A World War II veteran’s resilience was celebrated in Manassas this week.
The Freedom Museum recognized Ernest Merle Hancock at the annual Christmas Dinner on Monday night.
During the event, former delegate Rich Anderson presented Hancock with a commemorative coin.
Hancock served as a turret gunner and flight engineer on a B-17 Flying Fortress.
During his 37th mission, his unit was attacked by German fighter aircrafts and he was eventually placed at the Stalag Luft IV Prisoner of War Camp in Poland.
In February 1945, Hancock and his fellow prisoners were forced to march to Germany as Allied forces closed in on the camp.
“Merle is just simply not your average World War II soldier,” said Anderson, who serves on the Freedom Museum’s Board of Directors. “He’s somebody who did something really, really significant.”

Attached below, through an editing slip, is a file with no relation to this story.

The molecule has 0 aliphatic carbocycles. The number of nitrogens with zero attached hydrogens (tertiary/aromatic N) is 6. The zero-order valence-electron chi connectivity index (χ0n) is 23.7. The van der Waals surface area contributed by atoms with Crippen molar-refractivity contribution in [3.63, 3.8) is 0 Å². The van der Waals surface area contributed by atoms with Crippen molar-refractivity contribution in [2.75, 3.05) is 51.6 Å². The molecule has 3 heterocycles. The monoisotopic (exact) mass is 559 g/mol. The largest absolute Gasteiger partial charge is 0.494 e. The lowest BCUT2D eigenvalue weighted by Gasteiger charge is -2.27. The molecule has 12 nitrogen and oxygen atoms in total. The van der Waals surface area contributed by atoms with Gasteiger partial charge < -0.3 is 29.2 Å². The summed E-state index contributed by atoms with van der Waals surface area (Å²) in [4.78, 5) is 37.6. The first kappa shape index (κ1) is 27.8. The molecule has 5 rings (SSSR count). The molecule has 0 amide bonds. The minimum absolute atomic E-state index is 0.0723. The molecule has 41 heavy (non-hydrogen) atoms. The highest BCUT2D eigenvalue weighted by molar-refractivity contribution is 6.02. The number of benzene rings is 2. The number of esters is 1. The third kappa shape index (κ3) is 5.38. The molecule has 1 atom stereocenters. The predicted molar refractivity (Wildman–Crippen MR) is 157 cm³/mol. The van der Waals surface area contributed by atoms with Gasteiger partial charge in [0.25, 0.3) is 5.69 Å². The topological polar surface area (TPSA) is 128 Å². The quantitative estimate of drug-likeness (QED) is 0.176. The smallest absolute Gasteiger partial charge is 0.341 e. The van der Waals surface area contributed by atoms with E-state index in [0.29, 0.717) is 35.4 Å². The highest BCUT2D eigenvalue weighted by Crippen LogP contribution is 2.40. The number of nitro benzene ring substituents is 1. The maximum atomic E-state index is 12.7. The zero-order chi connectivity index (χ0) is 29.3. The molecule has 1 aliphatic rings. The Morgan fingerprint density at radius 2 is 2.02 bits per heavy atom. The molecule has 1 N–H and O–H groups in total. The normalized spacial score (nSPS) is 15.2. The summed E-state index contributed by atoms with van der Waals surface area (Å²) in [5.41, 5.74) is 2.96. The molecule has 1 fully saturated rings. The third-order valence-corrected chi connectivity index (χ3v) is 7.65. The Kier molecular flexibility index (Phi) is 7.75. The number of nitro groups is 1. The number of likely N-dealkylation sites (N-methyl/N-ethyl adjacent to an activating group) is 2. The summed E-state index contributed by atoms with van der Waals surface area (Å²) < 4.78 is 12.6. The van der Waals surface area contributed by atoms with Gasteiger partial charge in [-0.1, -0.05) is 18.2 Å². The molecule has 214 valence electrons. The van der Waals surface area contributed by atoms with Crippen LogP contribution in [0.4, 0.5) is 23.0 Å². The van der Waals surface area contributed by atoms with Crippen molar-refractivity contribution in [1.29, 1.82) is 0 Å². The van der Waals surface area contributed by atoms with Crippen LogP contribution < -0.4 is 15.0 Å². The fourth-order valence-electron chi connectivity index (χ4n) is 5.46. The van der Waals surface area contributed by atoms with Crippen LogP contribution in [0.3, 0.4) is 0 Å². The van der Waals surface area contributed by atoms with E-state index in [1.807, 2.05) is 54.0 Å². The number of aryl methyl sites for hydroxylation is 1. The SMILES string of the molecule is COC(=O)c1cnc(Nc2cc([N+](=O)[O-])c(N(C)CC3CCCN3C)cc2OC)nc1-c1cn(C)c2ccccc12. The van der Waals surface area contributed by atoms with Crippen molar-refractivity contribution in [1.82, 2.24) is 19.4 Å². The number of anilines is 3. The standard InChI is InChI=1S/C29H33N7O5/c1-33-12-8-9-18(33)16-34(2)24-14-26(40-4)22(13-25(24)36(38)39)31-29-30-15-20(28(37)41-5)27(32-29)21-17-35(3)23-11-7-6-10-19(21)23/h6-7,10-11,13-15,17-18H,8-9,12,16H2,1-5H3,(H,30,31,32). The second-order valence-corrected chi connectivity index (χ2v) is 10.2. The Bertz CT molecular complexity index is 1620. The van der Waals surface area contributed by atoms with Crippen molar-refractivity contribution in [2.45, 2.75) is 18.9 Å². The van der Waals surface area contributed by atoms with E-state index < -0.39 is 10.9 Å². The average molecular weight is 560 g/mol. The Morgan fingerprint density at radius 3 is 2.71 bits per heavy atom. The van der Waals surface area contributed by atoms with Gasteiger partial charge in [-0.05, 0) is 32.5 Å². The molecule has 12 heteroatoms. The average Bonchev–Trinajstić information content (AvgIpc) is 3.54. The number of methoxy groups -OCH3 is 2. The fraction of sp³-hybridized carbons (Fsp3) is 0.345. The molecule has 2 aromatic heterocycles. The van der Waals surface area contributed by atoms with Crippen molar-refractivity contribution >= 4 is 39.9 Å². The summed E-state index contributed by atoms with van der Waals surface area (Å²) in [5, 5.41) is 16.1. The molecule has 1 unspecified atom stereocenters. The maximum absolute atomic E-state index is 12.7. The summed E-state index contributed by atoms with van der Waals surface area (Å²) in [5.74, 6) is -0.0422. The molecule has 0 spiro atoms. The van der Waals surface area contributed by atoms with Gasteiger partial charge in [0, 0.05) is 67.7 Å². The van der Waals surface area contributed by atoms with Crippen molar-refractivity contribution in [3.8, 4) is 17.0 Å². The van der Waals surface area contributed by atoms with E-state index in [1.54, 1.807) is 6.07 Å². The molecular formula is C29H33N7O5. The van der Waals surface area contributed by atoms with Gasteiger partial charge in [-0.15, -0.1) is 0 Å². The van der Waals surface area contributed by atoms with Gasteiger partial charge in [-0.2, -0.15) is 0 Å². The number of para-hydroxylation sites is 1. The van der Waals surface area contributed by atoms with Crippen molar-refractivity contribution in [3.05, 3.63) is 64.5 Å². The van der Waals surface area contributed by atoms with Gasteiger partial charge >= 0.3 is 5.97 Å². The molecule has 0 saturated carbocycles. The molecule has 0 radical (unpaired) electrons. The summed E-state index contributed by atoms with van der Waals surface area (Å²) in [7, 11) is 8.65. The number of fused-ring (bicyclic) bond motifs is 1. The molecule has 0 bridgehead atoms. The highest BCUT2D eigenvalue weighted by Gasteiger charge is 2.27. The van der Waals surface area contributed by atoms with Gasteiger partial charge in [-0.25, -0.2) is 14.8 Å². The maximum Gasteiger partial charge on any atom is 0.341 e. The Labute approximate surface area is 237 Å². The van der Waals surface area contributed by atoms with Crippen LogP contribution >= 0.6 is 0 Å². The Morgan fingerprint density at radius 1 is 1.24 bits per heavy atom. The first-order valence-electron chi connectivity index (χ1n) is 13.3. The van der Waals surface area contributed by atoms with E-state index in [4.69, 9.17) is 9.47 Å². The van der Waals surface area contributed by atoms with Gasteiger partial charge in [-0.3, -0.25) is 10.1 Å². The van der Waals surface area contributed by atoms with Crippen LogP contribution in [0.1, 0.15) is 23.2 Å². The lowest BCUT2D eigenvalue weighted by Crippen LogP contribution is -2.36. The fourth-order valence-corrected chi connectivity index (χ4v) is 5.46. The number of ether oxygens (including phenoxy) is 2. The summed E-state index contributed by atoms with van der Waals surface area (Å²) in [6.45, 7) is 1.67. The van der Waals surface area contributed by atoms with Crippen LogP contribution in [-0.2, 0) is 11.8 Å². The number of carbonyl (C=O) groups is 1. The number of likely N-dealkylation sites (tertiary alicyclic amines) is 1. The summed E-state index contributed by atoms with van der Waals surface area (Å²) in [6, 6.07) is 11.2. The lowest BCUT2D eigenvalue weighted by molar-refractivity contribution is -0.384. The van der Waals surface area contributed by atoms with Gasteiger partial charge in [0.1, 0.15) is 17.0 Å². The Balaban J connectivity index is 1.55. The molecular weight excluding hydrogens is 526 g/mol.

The commemorative coin Hancock received on Monday was created by the Virginia WWI and WWII Commemoration Commission.
Anderson was a member of the commission, which was established to remember the 100th anniversary of World War I and the 75th anniversary of the second world war.
More than 100 veterans were recognized and received the coin two years ago at a ceremony in Richmond.
“The stands were all full of their family members and friends, and if they walked down the center of a[n] aisle to get their coin, an announcer discussed what they had done in World War II,” Anderson said.
Not all veterans were able to attend, however, and the commission members received a coin supply.
“After my term ended in January of this year — because I am so closely affiliated with a number of veterans groups — Speaker Cox asked me to present those coins on his behalf whenever I encountered a World War II vet,” Anderson explained.